At the end of 2009, as Greek bondholders were beginning to worry about a possible debt crisis, Greece's central government debt stood at about €300 billion, roughly 130 percent of GDP. Its fiscal deficit for the same year had been over 15 percent of GDP. A few months later, Greece lost market access and entered an adjustment program, financed by the European Union and the International Monetary Fund (IMF), aimed at gradually eliminating its deficit and restoring the sustainability of Greece's public debts.
By 2016, Greece had achieved a small fiscal surplus. But its central government debt continued to rise—by about 10 percent in nominal terms, and much more dramatically as a share of GDP, before stabilizing at around 180 percent of GDP. This happened despite three successive economic adjustment and reform programs and several rounds of debt relief—including a 2012 bond restructuring that cut the face value of Greece's debt by €107 billion.
How was this possible? Because the collapse of the economy, which had started in 2008, accelerated during the first program (2010–12), and because fiscal deficits—although declining—remained high for most of the 2010–16 period. Why? The answer includes a strategic error, errors in carrying out the chosen strategy, and political and social upheaval.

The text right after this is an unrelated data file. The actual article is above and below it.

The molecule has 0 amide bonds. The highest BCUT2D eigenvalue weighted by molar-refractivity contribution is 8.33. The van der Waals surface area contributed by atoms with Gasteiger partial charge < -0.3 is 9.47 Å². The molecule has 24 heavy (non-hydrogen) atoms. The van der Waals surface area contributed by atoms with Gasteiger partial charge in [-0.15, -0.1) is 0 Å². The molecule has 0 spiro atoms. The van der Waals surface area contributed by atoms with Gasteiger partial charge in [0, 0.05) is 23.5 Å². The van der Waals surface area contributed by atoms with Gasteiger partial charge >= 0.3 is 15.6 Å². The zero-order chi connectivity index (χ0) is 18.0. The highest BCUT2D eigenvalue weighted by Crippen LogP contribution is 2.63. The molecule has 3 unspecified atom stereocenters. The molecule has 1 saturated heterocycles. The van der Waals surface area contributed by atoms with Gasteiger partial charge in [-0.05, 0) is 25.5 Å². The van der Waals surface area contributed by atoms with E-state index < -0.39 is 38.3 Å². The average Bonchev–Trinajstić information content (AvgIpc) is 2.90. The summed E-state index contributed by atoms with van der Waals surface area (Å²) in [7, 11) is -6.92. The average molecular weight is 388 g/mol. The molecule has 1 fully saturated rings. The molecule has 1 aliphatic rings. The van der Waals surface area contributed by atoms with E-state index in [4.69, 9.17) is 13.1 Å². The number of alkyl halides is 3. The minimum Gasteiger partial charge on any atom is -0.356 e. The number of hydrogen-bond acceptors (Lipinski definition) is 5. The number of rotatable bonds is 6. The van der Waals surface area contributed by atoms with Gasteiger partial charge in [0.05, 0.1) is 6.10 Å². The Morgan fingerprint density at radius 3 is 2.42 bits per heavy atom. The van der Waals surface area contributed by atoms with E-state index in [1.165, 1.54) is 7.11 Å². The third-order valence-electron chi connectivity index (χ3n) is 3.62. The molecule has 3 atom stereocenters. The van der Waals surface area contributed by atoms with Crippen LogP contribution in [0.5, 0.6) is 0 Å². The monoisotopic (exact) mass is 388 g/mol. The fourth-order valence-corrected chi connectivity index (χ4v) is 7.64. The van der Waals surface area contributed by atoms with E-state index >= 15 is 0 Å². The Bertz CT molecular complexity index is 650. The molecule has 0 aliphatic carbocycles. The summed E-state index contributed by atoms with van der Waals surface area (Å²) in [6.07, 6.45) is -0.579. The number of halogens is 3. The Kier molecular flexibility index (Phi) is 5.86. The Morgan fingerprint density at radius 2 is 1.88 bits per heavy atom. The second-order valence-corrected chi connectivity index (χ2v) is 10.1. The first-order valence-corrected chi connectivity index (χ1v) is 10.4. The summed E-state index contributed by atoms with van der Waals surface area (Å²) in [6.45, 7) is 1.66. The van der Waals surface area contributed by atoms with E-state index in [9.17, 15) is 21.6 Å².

First, Greece's bond restructuring came far too late. Rather than reducing Greece's debt burden upfront, the Greek government and its official creditors tried to tackle the debt problem by cutting the deficit as hard and quickly as possible. This drove the economy into a deep depression, which in turn made it much harder to reduce the deficit. It also meant that between the start of the first program and the 2012 restructuring, about €45 billion of Greek bonds were repaid in full, financed by official debt that burdens Greece today.
Second, mistakes were made in implementing the first and second programs. In addition to imposing austerity, these programs also attempted to stimulate growth by reforming markets and institutions. But these reforms were not properly implemented, or only with considerable delay.
Finally, political and social upheaval, arising out of the failure of the first and second programs and the pain that this inflicted on the Greek population, led to the 2015 stand-off between the Greek government and its official creditors—which nearly resulted in Greece's exit from the euro area. The economic costs of that stand-off were high, raising the deficit and delaying the recovery.
The implementation of the third program has exceeded expectations, and the Greek economy has finally started to recover. But Greece's debt remains unsustainable. In a recent PIIE Policy Brief, my coauthors and I argue that creditors should offer Greece year-by-year face value debt relief, conditional on maintaining primary surpluses above 1.5 percent of GDP beyond 2022. Without an agreement of this type, the next Greek debt crisis will be just a matter of time.
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